Making the Grades
"It is widely believed that Bambi has had the greatest impact on viewers of any Disney film," declares the information in the press package I received from the studio with this famous fawn flick.
I'll say! They don't have to provide statistical evidence to convince me of their claim. Do you know any child who has seen the movie that wasn't traumatized when Bambi's mom got shot by the hunters?! (Oops, would that be considered a spoiler?)
Released to theaters countless times since its debut in 1942, the tale has been passed from generation to generation, severely affecting the palatability of venison I'm sure! Yet despite this dark moment (and a few others including a threatening forest fire, some stags who lock horns over a pretty female, a nervous bird downed by a gunman, and a pack of persistent dogs) Bambi's lighter side and simple charm has left an equally indelible impression on the hearts and minds of most fans.
Based on a novel by Felix Salten, the story follows the life of the Prince of the Forest. Beginning with his regal arrival to a soft-eyed doe, the movie takes as much time as an adoring new parent to watch the wobbly-legged creature learn to walk, sniff blossoms, chase butterflies, and make friends with Thumper the rabbit, a skunk called Flower, and a wise old owl. At first bashful, the young deer grows in confidence while discovering trees offer safety, meadows can be frolicking good fun, girls are giggly, and ice is slippery. Even on the days when he faces nature's harsher realities, like a thundering rainstorm or the scarcity of food in the winter, Bambi doesn't know fear until he crosses tracks with Man.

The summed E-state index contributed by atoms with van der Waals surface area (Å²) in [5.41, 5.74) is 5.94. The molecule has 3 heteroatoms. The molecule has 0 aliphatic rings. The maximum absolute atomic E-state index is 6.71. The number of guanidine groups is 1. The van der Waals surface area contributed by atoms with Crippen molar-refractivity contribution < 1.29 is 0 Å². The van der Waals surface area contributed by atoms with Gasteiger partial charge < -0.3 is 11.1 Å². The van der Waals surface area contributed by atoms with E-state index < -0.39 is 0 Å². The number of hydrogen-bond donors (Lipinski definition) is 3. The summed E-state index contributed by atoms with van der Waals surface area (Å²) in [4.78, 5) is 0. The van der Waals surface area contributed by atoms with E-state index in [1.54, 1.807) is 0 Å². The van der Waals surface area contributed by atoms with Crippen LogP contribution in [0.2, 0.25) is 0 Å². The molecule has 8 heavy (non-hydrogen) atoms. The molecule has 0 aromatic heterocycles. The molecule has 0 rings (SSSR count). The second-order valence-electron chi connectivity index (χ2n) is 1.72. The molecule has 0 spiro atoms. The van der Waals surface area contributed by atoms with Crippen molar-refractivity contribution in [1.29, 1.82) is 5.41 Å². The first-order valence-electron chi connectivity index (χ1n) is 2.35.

Having Human Beings cast as the enemy helps to remind viewers of our need to treat the world with respect, making Bambi one of the earliest films to promote an environmental message. It also provides a touching example of a mothers love and sacrifice. As the fawn trades his spots for antlers, moving from birth to twitter-pated to raising offspring of his own, the story imparts a greater understanding of the circle of life. But perhaps its most memorable lesson is the one we (and especially our mothers) can quote by heart: "If you can't say anything nice, don't say nothing at all."
Discussion Ideas After The Movie
Teaching ideas and topics to discuss about Bambi.
Why do you think audiences tend to feel sympathy for characters who are parentless? How many children’s movies can you name that feature orphans?
Although Bambi discovers he has a father, that figure remains distant, especially through out the first half of the film. How does that depiction add to our sense of Bambi’s vulnerability?